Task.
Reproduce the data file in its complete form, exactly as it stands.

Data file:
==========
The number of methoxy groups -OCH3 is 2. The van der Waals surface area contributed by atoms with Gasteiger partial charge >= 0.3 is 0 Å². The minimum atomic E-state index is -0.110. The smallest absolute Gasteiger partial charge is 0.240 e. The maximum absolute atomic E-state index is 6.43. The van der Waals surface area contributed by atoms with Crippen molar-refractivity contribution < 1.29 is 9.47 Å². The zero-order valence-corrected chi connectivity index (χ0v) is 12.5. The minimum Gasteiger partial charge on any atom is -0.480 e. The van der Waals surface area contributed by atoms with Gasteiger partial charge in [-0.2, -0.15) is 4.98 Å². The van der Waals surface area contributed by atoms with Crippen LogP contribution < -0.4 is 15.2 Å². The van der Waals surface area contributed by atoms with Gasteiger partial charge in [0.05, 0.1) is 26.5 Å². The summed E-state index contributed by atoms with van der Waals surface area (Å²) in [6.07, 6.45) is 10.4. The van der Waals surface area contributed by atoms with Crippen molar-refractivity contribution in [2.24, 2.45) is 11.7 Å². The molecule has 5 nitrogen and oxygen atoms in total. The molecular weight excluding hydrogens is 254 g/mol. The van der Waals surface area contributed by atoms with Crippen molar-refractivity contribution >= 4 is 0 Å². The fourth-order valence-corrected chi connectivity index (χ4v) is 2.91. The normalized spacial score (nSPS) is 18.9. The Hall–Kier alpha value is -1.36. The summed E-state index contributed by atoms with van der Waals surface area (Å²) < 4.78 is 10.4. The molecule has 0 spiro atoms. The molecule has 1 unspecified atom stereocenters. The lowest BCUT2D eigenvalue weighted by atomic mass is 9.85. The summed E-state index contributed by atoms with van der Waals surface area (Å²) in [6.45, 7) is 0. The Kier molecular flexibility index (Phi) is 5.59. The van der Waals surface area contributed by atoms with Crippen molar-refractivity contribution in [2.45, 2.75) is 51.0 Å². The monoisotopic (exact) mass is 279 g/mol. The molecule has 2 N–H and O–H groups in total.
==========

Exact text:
The number of methoxy groups -OCH3 is 2. The van der Waals surface area contributed by atoms with Gasteiger partial charge >= 0.3 is 0 Å². The minimum atomic E-state index is -0.110. The smallest absolute Gasteiger partial charge is 0.240 e. The maximum absolute atomic E-state index is 6.43. The van der Waals surface area contributed by atoms with Crippen molar-refractivity contribution < 1.29 is 9.47 Å². The zero-order valence-corrected chi connectivity index (χ0v) is 12.5. The minimum Gasteiger partial charge on any atom is -0.480 e. The van der Waals surface area contributed by atoms with Gasteiger partial charge in [-0.2, -0.15) is 4.98 Å². The van der Waals surface area contributed by atoms with Crippen LogP contribution < -0.4 is 15.2 Å². The van der Waals surface area contributed by atoms with Gasteiger partial charge in [0.05, 0.1) is 26.5 Å². The summed E-state index contributed by atoms with van der Waals surface area (Å²) in [6.07, 6.45) is 10.4. The van der Waals surface area contributed by atoms with Crippen molar-refractivity contribution in [2.24, 2.45) is 11.7 Å². The molecule has 5 nitrogen and oxygen atoms in total. The molecular weight excluding hydrogens is 254 g/mol. The van der Waals surface area contributed by atoms with Crippen molar-refractivity contribution >= 4 is 0 Å². The fourth-order valence-corrected chi connectivity index (χ4v) is 2.91. The normalized spacial score (nSPS) is 18.9. The Hall–Kier alpha value is -1.36. The summed E-state index contributed by atoms with van der Waals surface area (Å²) < 4.78 is 10.4. The molecule has 0 spiro atoms. The molecule has 1 unspecified atom stereocenters. The lowest BCUT2D eigenvalue weighted by atomic mass is 9.85. The summed E-state index contributed by atoms with van der Waals surface area (Å²) in [6.45, 7) is 0. The Kier molecular flexibility index (Phi) is 5.59. The van der Waals surface area contributed by atoms with Crippen molar-refractivity contribution in [2.45, 2.75) is 51.0 Å². The monoisotopic (exact) mass is 279 g/mol. The molecule has 2 N–H and O–H groups in total.